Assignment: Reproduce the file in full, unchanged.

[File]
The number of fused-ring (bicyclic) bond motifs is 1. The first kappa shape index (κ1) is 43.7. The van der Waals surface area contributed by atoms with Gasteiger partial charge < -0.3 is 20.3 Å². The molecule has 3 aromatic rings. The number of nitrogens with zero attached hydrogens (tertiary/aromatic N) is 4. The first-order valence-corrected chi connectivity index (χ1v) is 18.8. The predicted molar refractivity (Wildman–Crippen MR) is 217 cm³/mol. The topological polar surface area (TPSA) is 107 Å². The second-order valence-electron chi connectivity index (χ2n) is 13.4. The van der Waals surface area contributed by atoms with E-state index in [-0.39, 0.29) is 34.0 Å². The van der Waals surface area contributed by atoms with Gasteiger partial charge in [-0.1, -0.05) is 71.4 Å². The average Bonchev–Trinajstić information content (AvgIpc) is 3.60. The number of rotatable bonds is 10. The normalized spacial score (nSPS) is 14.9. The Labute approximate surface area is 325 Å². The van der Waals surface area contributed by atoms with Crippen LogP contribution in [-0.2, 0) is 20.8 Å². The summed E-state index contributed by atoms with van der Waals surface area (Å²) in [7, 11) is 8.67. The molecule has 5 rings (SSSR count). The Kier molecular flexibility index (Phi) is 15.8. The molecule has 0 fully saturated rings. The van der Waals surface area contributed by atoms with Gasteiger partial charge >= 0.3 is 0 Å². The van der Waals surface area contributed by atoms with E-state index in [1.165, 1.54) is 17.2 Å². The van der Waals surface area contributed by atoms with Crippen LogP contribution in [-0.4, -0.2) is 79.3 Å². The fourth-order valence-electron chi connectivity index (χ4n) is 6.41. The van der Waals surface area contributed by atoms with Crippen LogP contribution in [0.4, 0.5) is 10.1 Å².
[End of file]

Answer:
The number of fused-ring (bicyclic) bond motifs is 1. The first kappa shape index (κ1) is 43.7. The van der Waals surface area contributed by atoms with Gasteiger partial charge < -0.3 is 20.3 Å². The molecule has 3 aromatic rings. The number of nitrogens with zero attached hydrogens (tertiary/aromatic N) is 4. The first-order valence-corrected chi connectivity index (χ1v) is 18.8. The predicted molar refractivity (Wildman–Crippen MR) is 217 cm³/mol. The topological polar surface area (TPSA) is 107 Å². The second-order valence-electron chi connectivity index (χ2n) is 13.4. The van der Waals surface area contributed by atoms with E-state index in [-0.39, 0.29) is 34.0 Å². The van der Waals surface area contributed by atoms with Gasteiger partial charge in [-0.1, -0.05) is 71.4 Å². The average Bonchev–Trinajstić information content (AvgIpc) is 3.60. The number of rotatable bonds is 10. The normalized spacial score (nSPS) is 14.9. The Labute approximate surface area is 325 Å². The van der Waals surface area contributed by atoms with Crippen LogP contribution in [-0.2, 0) is 20.8 Å². The summed E-state index contributed by atoms with van der Waals surface area (Å²) in [7, 11) is 8.67. The molecule has 5 rings (SSSR count). The Kier molecular flexibility index (Phi) is 15.8. The molecule has 0 fully saturated rings. The van der Waals surface area contributed by atoms with Gasteiger partial charge >= 0.3 is 0 Å². The van der Waals surface area contributed by atoms with E-state index in [1.165, 1.54) is 17.2 Å². The van der Waals surface area contributed by atoms with Crippen LogP contribution in [-0.4, -0.2) is 79.3 Å². The fourth-order valence-electron chi connectivity index (χ4n) is 6.41. The van der Waals surface area contributed by atoms with Crippen LogP contribution in [0.4, 0.5) is 10.1 Å².